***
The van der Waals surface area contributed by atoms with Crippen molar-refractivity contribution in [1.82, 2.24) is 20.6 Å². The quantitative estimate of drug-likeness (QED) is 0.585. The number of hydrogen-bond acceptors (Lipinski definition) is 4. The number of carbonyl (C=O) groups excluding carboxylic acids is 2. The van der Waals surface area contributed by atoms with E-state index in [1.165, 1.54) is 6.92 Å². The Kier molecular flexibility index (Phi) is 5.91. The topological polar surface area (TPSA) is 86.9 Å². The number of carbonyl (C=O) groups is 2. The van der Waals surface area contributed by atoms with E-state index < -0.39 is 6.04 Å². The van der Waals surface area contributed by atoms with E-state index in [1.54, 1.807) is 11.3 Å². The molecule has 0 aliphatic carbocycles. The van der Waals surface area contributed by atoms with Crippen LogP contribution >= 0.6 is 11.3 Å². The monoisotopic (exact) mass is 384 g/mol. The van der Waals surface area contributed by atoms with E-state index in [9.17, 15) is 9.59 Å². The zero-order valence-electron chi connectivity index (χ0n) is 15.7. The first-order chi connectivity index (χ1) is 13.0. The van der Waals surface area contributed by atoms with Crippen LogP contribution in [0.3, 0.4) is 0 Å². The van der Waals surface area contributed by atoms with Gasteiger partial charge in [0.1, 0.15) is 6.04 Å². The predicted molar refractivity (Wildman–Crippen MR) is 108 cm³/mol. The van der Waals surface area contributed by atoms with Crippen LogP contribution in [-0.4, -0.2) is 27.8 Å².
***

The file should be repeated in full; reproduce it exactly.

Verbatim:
The van der Waals surface area contributed by atoms with Crippen molar-refractivity contribution in [1.82, 2.24) is 20.6 Å². The quantitative estimate of drug-likeness (QED) is 0.585. The number of hydrogen-bond acceptors (Lipinski definition) is 4. The number of carbonyl (C=O) groups excluding carboxylic acids is 2. The van der Waals surface area contributed by atoms with E-state index in [1.165, 1.54) is 6.92 Å². The Kier molecular flexibility index (Phi) is 5.91. The topological polar surface area (TPSA) is 86.9 Å². The number of carbonyl (C=O) groups is 2. The van der Waals surface area contributed by atoms with E-state index < -0.39 is 6.04 Å². The van der Waals surface area contributed by atoms with E-state index in [1.54, 1.807) is 11.3 Å². The molecule has 0 aliphatic carbocycles. The van der Waals surface area contributed by atoms with Crippen LogP contribution >= 0.6 is 11.3 Å². The monoisotopic (exact) mass is 384 g/mol. The van der Waals surface area contributed by atoms with E-state index in [9.17, 15) is 9.59 Å². The zero-order valence-electron chi connectivity index (χ0n) is 15.7. The first-order chi connectivity index (χ1) is 13.0. The van der Waals surface area contributed by atoms with Crippen LogP contribution in [0.3, 0.4) is 0 Å². The van der Waals surface area contributed by atoms with Gasteiger partial charge in [0.1, 0.15) is 6.04 Å². The predicted molar refractivity (Wildman–Crippen MR) is 108 cm³/mol. The van der Waals surface area contributed by atoms with Crippen LogP contribution in [-0.4, -0.2) is 27.8 Å².